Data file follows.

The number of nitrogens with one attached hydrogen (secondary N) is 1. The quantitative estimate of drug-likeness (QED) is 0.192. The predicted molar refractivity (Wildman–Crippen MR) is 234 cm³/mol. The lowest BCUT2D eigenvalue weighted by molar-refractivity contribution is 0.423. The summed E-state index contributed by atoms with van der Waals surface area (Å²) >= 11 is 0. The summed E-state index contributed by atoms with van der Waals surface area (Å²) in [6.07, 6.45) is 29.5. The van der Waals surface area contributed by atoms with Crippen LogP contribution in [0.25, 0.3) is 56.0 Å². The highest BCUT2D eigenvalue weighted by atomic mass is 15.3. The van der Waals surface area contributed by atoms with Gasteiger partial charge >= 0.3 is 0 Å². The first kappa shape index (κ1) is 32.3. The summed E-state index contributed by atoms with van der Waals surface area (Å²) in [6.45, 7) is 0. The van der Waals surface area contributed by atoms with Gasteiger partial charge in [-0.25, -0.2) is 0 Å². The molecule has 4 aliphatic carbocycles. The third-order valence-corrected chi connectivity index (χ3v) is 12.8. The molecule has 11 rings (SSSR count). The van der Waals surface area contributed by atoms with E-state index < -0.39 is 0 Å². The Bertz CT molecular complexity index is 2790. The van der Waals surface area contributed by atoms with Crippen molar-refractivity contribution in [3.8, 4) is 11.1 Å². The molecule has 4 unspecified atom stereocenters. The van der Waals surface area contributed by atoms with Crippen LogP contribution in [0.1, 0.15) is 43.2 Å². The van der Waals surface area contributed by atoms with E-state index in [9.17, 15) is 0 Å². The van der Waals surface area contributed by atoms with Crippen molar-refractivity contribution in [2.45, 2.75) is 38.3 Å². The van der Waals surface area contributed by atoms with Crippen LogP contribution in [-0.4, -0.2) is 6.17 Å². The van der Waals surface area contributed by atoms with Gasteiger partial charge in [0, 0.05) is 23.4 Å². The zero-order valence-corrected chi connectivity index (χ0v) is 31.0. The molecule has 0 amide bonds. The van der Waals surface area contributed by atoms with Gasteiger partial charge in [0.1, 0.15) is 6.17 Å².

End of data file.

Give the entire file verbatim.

The number of nitrogens with one attached hydrogen (secondary N) is 1. The quantitative estimate of drug-likeness (QED) is 0.192. The predicted molar refractivity (Wildman–Crippen MR) is 234 cm³/mol. The lowest BCUT2D eigenvalue weighted by molar-refractivity contribution is 0.423. The summed E-state index contributed by atoms with van der Waals surface area (Å²) >= 11 is 0. The summed E-state index contributed by atoms with van der Waals surface area (Å²) in [6.07, 6.45) is 29.5. The van der Waals surface area contributed by atoms with Crippen LogP contribution in [0.25, 0.3) is 56.0 Å². The highest BCUT2D eigenvalue weighted by atomic mass is 15.3. The van der Waals surface area contributed by atoms with Gasteiger partial charge >= 0.3 is 0 Å². The first kappa shape index (κ1) is 32.3. The summed E-state index contributed by atoms with van der Waals surface area (Å²) in [6.45, 7) is 0. The van der Waals surface area contributed by atoms with Gasteiger partial charge in [-0.25, -0.2) is 0 Å². The molecule has 4 aliphatic carbocycles. The third-order valence-corrected chi connectivity index (χ3v) is 12.8. The molecule has 11 rings (SSSR count). The van der Waals surface area contributed by atoms with E-state index < -0.39 is 0 Å². The Bertz CT molecular complexity index is 2790. The van der Waals surface area contributed by atoms with Crippen molar-refractivity contribution in [3.8, 4) is 11.1 Å². The molecule has 4 unspecified atom stereocenters. The van der Waals surface area contributed by atoms with Crippen LogP contribution in [0.1, 0.15) is 43.2 Å². The van der Waals surface area contributed by atoms with E-state index in [9.17, 15) is 0 Å². The van der Waals surface area contributed by atoms with Crippen molar-refractivity contribution in [2.45, 2.75) is 38.3 Å². The van der Waals surface area contributed by atoms with Crippen LogP contribution in [-0.4, -0.2) is 6.17 Å². The van der Waals surface area contributed by atoms with Gasteiger partial charge in [0, 0.05) is 23.4 Å². The zero-order valence-corrected chi connectivity index (χ0v) is 31.0. The molecule has 0 amide bonds. The van der Waals surface area contributed by atoms with Gasteiger partial charge in [0.1, 0.15) is 6.17 Å².